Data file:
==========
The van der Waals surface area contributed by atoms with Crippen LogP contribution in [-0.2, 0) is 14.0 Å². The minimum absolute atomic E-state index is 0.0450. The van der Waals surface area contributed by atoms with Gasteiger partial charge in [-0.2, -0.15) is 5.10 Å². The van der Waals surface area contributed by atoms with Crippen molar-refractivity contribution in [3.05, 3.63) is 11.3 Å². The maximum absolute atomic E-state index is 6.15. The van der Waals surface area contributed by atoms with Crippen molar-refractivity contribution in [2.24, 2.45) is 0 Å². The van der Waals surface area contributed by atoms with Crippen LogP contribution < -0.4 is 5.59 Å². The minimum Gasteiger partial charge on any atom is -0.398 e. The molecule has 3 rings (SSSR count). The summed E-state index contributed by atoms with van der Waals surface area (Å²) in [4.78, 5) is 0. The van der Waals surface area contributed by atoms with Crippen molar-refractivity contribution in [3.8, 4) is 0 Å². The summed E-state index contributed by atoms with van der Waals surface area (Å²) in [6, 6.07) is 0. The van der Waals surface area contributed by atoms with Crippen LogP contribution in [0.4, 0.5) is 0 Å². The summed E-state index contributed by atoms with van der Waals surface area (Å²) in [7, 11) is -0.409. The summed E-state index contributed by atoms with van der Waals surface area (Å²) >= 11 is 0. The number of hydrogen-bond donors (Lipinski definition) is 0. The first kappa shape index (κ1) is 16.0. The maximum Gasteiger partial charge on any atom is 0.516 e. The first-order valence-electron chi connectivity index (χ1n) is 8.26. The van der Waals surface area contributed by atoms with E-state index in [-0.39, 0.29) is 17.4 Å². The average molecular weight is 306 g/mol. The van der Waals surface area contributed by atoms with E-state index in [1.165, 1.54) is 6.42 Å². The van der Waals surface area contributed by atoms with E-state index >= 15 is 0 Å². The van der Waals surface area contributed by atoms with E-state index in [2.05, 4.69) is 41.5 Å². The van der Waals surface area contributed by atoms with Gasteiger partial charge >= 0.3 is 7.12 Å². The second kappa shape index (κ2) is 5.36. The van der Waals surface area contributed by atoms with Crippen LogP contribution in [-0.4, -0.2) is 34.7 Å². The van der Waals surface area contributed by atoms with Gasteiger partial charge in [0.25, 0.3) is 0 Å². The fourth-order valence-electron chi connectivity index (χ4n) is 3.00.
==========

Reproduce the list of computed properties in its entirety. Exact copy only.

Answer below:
The van der Waals surface area contributed by atoms with Crippen LogP contribution in [-0.2, 0) is 14.0 Å². The minimum absolute atomic E-state index is 0.0450. The van der Waals surface area contributed by atoms with Gasteiger partial charge in [-0.2, -0.15) is 5.10 Å². The van der Waals surface area contributed by atoms with Crippen molar-refractivity contribution in [3.05, 3.63) is 11.3 Å². The maximum absolute atomic E-state index is 6.15. The van der Waals surface area contributed by atoms with Crippen molar-refractivity contribution in [2.24, 2.45) is 0 Å². The van der Waals surface area contributed by atoms with Crippen LogP contribution < -0.4 is 5.59 Å². The minimum Gasteiger partial charge on any atom is -0.398 e. The molecule has 3 rings (SSSR count). The summed E-state index contributed by atoms with van der Waals surface area (Å²) in [4.78, 5) is 0. The van der Waals surface area contributed by atoms with Crippen molar-refractivity contribution in [3.8, 4) is 0 Å². The summed E-state index contributed by atoms with van der Waals surface area (Å²) in [6, 6.07) is 0. The van der Waals surface area contributed by atoms with Crippen LogP contribution in [0.4, 0.5) is 0 Å². The summed E-state index contributed by atoms with van der Waals surface area (Å²) in [7, 11) is -0.409. The summed E-state index contributed by atoms with van der Waals surface area (Å²) >= 11 is 0. The number of hydrogen-bond donors (Lipinski definition) is 0. The first kappa shape index (κ1) is 16.0. The maximum Gasteiger partial charge on any atom is 0.516 e. The first-order valence-electron chi connectivity index (χ1n) is 8.26. The van der Waals surface area contributed by atoms with E-state index in [-0.39, 0.29) is 17.4 Å². The average molecular weight is 306 g/mol. The van der Waals surface area contributed by atoms with E-state index in [1.165, 1.54) is 6.42 Å². The van der Waals surface area contributed by atoms with E-state index >= 15 is 0 Å². The van der Waals surface area contributed by atoms with E-state index in [2.05, 4.69) is 41.5 Å². The van der Waals surface area contributed by atoms with Gasteiger partial charge >= 0.3 is 7.12 Å². The second kappa shape index (κ2) is 5.36. The van der Waals surface area contributed by atoms with Crippen LogP contribution in [-0.4, -0.2) is 34.7 Å². The van der Waals surface area contributed by atoms with Gasteiger partial charge in [0.25, 0.3) is 0 Å². The fourth-order valence-electron chi connectivity index (χ4n) is 3.00.